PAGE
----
Wireless Seismic…Cables: Who needs ’em?

World Oil, Innovative Thinkers, Melanie Cruthirds, News Editor

When it comes to seismic, people don’t like cables. In fact, people have disliked cables since the first analog seismographs were deployed in the field, decades ago. However, it has only been within the past 10 years that seismic technology has progressed to the point, where cable-less systems are more than just a topic of hypothetical debate.

“Often, in geophysics, a problem is recognized, and people can see the solution, but they don’t have the tools to come out with a practical, useable product,” said Doug Crice, founder of Wireless Seismic, a company specializing in onshore seismic acquisition technology.

An electrical engineer who has worked in geophysics for the past 45 years, Crice said the initial inspiration for a wireless seismic acquisition system came from a run-of-the-mill modem, like the ones many households use for Internet access. Considering that these relatively inexpensive pieces of equipment were able to relay information from one point to another, he reasoned that a machine, that combined the capabilities of a modem, a seismograph and acquisition software, would be able to gather information in the field, and transmit it to a final destination.

After working out some initial technical challenges concerning network and communication protocols, Crice said the concept for an acquisition system that could collect data at certain points, gather more and more data along the line, and deliver them to a central recording system, was ready for the design phase. A meeting at the Houston Technology Center with Roy Kligfield, who would become Wireless Seismic’s CEO, eventually led to the raising of a “modest amount” of money from Chesapeake Energy. This initial investment would be used to fund the creation of a proof-of-concept (POC) system, built by a crew of engineers and designers inRomania.

With 50 wireless seismic data acquisition stations sent from Romania and ready for testing, Crice, Kligfield and company headed to Arkansas, where Chesapeake had a team deploy the units. The group was able to successfully collect data wirelessly, with results essentially the same as those from a standard, cable-based system. A few funding rounds later, said Crice, the roots of Wireless Seismic were established, and a company, which would be founded officially in 2006, began to take shape. Even with a functioning POC, however, he said the group was still far from putting out a functioning commercial product that could be sold to customers.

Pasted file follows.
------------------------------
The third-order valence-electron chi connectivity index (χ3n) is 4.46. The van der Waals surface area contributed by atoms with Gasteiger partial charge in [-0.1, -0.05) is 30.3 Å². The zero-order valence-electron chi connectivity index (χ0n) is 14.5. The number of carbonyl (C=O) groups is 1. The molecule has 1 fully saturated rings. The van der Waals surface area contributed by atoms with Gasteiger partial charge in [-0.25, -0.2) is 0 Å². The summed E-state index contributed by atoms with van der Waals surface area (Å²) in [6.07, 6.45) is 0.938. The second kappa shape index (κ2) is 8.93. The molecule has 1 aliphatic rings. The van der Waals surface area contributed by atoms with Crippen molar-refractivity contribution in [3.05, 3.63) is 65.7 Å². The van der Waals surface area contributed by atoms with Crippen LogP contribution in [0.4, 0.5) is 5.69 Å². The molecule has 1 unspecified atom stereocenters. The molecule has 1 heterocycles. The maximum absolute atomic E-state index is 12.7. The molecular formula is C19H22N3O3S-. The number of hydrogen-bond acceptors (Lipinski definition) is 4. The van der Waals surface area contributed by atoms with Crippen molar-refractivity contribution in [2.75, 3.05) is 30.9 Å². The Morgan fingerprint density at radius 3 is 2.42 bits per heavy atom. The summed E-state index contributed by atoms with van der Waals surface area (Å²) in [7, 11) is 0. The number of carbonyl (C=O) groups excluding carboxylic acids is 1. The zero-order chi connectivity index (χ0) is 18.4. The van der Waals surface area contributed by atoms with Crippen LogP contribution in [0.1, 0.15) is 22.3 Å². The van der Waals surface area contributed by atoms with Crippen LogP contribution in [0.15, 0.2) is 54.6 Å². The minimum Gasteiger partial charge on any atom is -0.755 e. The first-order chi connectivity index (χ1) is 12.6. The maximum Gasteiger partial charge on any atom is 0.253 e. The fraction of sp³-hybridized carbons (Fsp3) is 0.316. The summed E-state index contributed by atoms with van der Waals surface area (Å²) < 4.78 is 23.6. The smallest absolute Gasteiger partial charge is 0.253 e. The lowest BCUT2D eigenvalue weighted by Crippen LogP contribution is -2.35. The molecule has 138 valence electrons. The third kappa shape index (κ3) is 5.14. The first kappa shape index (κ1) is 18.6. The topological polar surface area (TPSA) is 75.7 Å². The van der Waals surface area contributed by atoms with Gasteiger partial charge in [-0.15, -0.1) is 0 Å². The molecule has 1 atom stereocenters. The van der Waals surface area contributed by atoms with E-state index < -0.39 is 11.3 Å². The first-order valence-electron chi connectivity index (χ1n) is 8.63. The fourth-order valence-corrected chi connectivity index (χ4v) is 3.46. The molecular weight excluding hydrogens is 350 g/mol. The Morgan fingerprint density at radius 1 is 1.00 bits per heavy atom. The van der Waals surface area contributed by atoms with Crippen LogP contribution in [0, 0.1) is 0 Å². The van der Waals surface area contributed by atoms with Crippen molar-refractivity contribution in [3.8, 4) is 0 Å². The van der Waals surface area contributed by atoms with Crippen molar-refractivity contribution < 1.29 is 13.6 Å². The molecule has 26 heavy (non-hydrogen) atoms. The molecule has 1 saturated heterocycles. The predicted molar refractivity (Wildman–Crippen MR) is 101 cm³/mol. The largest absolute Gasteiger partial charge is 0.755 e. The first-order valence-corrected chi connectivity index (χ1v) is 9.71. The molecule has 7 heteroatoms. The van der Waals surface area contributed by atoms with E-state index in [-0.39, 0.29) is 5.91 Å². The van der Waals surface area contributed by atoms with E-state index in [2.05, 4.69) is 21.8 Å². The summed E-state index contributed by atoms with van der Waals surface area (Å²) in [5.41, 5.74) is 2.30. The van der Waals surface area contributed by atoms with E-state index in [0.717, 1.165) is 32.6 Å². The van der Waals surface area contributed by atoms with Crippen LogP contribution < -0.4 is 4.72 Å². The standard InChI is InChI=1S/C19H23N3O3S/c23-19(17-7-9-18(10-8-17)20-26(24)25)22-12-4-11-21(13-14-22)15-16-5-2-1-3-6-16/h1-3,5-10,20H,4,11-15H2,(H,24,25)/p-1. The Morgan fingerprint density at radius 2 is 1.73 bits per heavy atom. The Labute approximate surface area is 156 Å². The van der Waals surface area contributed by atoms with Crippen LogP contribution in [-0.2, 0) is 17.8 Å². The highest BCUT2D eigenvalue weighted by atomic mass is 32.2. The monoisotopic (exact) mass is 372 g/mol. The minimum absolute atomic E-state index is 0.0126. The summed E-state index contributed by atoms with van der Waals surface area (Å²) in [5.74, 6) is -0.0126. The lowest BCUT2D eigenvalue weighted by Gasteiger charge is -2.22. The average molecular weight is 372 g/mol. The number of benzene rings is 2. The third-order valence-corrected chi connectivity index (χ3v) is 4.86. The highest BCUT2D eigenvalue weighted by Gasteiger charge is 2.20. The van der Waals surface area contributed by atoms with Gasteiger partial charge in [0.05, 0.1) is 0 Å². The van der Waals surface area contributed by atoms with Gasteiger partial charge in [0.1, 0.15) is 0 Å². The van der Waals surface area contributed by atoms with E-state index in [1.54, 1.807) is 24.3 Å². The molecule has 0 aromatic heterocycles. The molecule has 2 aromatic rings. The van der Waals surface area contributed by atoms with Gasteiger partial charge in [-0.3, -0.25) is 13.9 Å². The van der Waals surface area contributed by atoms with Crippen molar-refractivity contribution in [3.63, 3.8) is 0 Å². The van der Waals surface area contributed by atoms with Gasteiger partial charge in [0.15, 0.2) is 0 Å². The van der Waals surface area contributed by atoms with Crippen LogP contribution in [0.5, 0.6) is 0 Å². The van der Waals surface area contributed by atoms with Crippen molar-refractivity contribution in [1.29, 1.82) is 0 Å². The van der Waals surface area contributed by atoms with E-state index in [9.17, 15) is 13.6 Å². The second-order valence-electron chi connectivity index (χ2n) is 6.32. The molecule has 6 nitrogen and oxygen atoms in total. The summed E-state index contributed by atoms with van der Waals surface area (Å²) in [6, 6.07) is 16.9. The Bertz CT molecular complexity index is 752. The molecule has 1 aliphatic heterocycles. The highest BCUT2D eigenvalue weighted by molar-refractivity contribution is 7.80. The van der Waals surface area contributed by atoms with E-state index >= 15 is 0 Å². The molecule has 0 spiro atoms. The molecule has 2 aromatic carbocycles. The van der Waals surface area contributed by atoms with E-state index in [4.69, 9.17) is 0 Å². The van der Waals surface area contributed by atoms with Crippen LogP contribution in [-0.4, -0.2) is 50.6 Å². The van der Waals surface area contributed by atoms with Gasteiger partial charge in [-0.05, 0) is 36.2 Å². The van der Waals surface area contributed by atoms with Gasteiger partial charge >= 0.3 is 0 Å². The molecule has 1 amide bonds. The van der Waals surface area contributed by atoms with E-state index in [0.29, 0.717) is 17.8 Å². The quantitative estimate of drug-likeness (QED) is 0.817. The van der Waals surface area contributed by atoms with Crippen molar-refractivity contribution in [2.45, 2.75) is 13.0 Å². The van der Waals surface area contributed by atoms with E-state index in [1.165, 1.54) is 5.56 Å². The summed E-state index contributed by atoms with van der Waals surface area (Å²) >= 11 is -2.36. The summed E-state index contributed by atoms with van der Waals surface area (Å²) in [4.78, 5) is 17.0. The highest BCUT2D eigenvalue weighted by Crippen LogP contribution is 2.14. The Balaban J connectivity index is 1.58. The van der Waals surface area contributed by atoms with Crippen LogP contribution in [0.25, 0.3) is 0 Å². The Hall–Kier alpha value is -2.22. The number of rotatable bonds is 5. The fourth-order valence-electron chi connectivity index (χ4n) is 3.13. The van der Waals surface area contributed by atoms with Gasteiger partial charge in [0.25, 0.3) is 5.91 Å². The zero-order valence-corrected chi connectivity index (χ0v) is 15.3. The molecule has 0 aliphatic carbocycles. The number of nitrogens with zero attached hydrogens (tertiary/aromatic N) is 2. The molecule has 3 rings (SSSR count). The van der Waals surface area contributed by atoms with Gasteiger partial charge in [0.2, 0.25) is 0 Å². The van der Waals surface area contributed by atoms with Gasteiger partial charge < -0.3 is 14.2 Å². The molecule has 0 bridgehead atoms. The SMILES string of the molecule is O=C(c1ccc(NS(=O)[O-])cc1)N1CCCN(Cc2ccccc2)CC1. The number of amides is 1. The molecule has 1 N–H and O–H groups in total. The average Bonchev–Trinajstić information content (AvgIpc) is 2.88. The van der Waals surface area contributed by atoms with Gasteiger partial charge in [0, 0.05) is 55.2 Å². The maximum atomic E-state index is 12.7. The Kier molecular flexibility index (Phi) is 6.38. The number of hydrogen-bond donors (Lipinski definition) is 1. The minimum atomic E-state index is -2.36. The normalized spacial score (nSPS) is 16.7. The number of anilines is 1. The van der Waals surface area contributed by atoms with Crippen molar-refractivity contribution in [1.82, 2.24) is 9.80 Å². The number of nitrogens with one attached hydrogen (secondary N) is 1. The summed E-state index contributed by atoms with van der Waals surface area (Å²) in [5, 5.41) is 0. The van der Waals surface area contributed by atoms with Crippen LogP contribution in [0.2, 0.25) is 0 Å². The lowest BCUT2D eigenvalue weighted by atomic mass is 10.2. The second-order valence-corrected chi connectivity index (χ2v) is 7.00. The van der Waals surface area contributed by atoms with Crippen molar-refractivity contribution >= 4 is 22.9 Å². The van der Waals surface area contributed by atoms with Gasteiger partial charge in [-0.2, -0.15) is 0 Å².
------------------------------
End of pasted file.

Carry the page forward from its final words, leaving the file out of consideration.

Wireless Seismic sold its first system, of a few thousand stations, to Dawson Geophysical, which would go on to use it on 3D seismic surveys. Crice said it takes half as many people to deploy a wireless system in the field, and that the wireless transfer of information means users can immediately test the survey parameters and energy source, to begin making real-time decisions, while on a survey or frac job. Especially on fracturing projects, which tend to have shorter timelines, the ability to deploy an acquisition system, without having to lay cables or retrieve data collection stations, has become an increasingly cost-effective way to monitor seismic activity.

More than seven years after successfully testing a small batch of wireless seismic data acquisition stations, Crice said the technology, which gives a nearly real-time picture of what is happening in the field as it happens, is being deployed by the thousands around the world. The company’s system is now being used on a survey job in Kurdistan, where Asian Oilfield Services Limited, in conjunction with a major oil company, is using 7,500 wireless stations to search for oil. Crice said a job of this size marks a major milestone for Wireless Seismic, as the system is being proven as a practical, effective way to gather onshore survey data on a large scale.